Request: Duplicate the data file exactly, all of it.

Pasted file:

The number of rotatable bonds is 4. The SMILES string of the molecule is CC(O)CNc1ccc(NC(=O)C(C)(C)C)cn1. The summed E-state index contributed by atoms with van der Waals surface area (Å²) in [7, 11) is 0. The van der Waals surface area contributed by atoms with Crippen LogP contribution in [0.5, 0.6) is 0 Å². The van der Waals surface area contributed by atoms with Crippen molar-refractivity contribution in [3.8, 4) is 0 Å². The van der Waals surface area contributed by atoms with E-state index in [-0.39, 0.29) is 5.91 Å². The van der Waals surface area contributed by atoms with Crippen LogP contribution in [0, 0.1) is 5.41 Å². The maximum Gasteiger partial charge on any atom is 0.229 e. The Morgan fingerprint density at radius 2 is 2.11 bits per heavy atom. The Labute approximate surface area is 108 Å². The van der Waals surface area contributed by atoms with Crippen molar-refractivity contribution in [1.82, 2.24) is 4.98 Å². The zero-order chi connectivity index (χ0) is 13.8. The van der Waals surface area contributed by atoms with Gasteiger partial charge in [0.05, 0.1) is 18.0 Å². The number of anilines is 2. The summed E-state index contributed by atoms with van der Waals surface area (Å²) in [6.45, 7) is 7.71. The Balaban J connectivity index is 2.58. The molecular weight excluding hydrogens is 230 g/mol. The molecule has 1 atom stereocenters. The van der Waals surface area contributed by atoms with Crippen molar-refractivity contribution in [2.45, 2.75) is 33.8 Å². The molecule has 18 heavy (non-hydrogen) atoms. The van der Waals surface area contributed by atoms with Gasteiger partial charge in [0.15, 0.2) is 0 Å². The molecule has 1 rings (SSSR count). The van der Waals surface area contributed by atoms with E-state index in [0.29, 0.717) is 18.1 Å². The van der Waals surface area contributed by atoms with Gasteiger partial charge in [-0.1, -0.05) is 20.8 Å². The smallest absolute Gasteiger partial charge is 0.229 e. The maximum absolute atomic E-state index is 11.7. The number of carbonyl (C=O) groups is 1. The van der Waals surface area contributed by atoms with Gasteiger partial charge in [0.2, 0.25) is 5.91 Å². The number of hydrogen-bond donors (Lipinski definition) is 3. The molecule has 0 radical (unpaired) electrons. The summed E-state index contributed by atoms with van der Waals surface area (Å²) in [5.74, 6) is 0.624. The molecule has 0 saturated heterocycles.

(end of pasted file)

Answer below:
The number of rotatable bonds is 4. The SMILES string of the molecule is CC(O)CNc1ccc(NC(=O)C(C)(C)C)cn1. The summed E-state index contributed by atoms with van der Waals surface area (Å²) in [7, 11) is 0. The van der Waals surface area contributed by atoms with Crippen LogP contribution in [0.5, 0.6) is 0 Å². The van der Waals surface area contributed by atoms with Crippen molar-refractivity contribution in [3.8, 4) is 0 Å². The van der Waals surface area contributed by atoms with E-state index in [-0.39, 0.29) is 5.91 Å². The van der Waals surface area contributed by atoms with Crippen LogP contribution in [0, 0.1) is 5.41 Å². The maximum Gasteiger partial charge on any atom is 0.229 e. The Morgan fingerprint density at radius 2 is 2.11 bits per heavy atom. The Labute approximate surface area is 108 Å². The van der Waals surface area contributed by atoms with Crippen molar-refractivity contribution in [1.82, 2.24) is 4.98 Å². The zero-order chi connectivity index (χ0) is 13.8. The van der Waals surface area contributed by atoms with Gasteiger partial charge in [0.05, 0.1) is 18.0 Å². The number of anilines is 2. The summed E-state index contributed by atoms with van der Waals surface area (Å²) in [6.45, 7) is 7.71. The Balaban J connectivity index is 2.58. The molecular weight excluding hydrogens is 230 g/mol. The molecule has 1 atom stereocenters. The van der Waals surface area contributed by atoms with Crippen molar-refractivity contribution in [2.45, 2.75) is 33.8 Å². The molecule has 18 heavy (non-hydrogen) atoms. The van der Waals surface area contributed by atoms with Gasteiger partial charge in [0.15, 0.2) is 0 Å². The molecule has 1 rings (SSSR count). The van der Waals surface area contributed by atoms with E-state index in [0.29, 0.717) is 18.1 Å². The van der Waals surface area contributed by atoms with Gasteiger partial charge in [-0.1, -0.05) is 20.8 Å². The smallest absolute Gasteiger partial charge is 0.229 e. The maximum absolute atomic E-state index is 11.7. The number of carbonyl (C=O) groups is 1. The van der Waals surface area contributed by atoms with Gasteiger partial charge in [0.2, 0.25) is 5.91 Å². The number of hydrogen-bond donors (Lipinski definition) is 3. The molecule has 0 radical (unpaired) electrons. The summed E-state index contributed by atoms with van der Waals surface area (Å²) in [5.74, 6) is 0.624. The molecule has 0 saturated heterocycles.